Published by G.P. Putnam's Sons on February 26, 2019
Genres: Historical Fiction
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I received this book for free from Publisher in exchange for an honest review. This does not affect my opinion of the book or the content of my review.
THE NATIONAL BESTSELLER
Spanning the sweep of the twentieth century, We Must Be Brave explores the fierce love that we feel for our children and the power of that love to endure. Beyond distance, beyond time, beyond life itself.
"This stirring debut will work its way indelibly into your heart." --Georgia Hunter, author of We Were the Lucky Ones
One woman. One little girl. The war that changed everything.
December 1940. In the disorderly evacuation of Southampton, England, newly married Ellen Parr finds a small child asleep on the backseat of an empty bus. No one knows who little Pamela is.
Ellen professed not to want children with her older husband, and when she takes Pamela into her home and rapidly into her heart, she discovers that this is true: Ellen doesn't want children. She wants only Pamela. Three golden years pass as the Second World War rages on. Then one day Pamela is taken away, screaming. Ellen is no stranger to sorrow, but when she returns to the quiet village life she's long lived, she finds herself asking: In a world changed by war, is it fair to wish for an unchanged heart?
In the spirit of We Were the Lucky Ones and The Nightingale, here is a novel about courage and kindness, hardship and friendship, and the astonishing power of love.
December 1940 during a rushed evacuation of Southampton, England, Ellen Parr finds a young child asleep on the back of the bus and no one knows who this child, Pamela is.
Ellen Parr has professed not to want any children with her older husband, Mr.Parr and she finds that she does not, the only one she wants is Pamela. It’s a rocky start for the two of them, especially for a little girl who longs for her mother and does not know her father. But after three glorious years, Pamela is taken away, leaving behind a broken heart filled with sorrow.
This book. This book took me a while to get into, I will be honest here. It’s dense and long and had parts that I felt could have been edited, but once I started pushing myself through it I grew to enjoy it. Really enjoy it.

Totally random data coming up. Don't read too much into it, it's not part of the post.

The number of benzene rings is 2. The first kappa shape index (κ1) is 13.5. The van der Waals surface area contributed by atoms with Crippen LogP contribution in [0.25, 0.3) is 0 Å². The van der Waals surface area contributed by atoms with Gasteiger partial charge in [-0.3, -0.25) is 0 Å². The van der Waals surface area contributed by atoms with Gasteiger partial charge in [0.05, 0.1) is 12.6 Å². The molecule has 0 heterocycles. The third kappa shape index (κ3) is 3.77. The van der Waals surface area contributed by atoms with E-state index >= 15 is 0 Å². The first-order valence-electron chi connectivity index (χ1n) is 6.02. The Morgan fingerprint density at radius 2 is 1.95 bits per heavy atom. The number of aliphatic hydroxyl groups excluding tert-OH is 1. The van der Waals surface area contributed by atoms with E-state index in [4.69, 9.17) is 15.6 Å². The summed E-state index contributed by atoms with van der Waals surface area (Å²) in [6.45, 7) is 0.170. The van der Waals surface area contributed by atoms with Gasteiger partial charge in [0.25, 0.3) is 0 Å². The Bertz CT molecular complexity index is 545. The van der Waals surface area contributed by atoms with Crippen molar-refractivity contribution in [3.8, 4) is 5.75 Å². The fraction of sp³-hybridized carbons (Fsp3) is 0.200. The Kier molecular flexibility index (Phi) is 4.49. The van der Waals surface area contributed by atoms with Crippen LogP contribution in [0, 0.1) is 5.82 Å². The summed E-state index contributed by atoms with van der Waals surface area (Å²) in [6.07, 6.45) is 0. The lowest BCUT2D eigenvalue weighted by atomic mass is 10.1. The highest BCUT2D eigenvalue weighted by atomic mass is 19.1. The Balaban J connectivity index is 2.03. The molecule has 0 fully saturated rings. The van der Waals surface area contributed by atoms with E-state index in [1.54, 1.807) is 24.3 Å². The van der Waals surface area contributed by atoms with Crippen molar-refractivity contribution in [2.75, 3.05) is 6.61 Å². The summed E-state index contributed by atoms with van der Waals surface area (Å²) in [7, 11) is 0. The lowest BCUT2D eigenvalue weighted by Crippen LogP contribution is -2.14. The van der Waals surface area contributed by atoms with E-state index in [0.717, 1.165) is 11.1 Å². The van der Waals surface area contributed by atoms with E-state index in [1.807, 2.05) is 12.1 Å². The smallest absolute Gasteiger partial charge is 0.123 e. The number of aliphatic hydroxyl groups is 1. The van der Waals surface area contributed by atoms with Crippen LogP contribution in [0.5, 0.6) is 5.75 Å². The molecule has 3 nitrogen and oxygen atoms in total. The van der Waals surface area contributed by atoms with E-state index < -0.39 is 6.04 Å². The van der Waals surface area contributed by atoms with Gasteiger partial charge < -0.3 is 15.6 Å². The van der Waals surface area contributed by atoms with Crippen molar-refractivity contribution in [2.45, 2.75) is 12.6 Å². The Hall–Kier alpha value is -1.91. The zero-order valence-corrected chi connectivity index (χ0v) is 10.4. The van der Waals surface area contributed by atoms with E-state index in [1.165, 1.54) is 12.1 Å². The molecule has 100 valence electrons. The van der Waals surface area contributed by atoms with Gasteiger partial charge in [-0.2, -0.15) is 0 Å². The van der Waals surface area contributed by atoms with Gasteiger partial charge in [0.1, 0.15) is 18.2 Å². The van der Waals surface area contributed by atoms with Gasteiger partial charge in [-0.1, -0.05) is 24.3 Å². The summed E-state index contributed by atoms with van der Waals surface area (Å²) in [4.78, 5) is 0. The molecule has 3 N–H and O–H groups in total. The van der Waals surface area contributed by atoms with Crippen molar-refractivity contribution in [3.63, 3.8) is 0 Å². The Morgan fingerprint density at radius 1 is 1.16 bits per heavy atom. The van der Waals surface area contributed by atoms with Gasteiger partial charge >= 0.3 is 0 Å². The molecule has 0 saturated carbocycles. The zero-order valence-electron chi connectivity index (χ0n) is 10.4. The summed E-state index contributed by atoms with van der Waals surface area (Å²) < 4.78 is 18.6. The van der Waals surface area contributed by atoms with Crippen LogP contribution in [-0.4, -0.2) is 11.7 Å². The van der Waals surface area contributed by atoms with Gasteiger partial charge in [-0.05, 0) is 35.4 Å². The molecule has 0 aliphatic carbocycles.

The writing was something to get used to, but as the story unfolded, we got to learn about Ellen through her timeline and her childhood and I think that made me appreciate her a little more and everything she went through to become a strong, resilient woman. This book had some really emotionally heartbreaking parts that brought me to near tears, especially centering around young Pamela and Ellen Parr. I loved how the author emphasized that love for a child can span countless decades, and that was evident with how Ellen felt for Pamela years after the two were forced apart.
I love the way the author crafted the characters and took time to allow us not only to enjoy them but also get to know them.
I didn’t particularly liked the way Ellen handled things when Pamela was leaving, it was a bit cruel given everything that they went through, but I grew to realize it was the only way at that time she thought was necessary.
I also felt that maybe their reunion at the end seemed like it could have come sooner than it did, but even so, no matter how long it took I felt like it was still emotional and tear-inducing.
I wish the author did not forget to mention all the letters that Ellen had written to Pamela over the years and maybe mentioned that they were given to Pamela?
Either way, this story was beautifully heartbreaking, and I really enjoyed the characters so much so that I grew attached to them to the point where the end was just absolutely sad. It was hard to let go and brought me to tears on more than one occasion.
Wonderful debut novel and I cannot wait to see what the author will have in store for us in the future.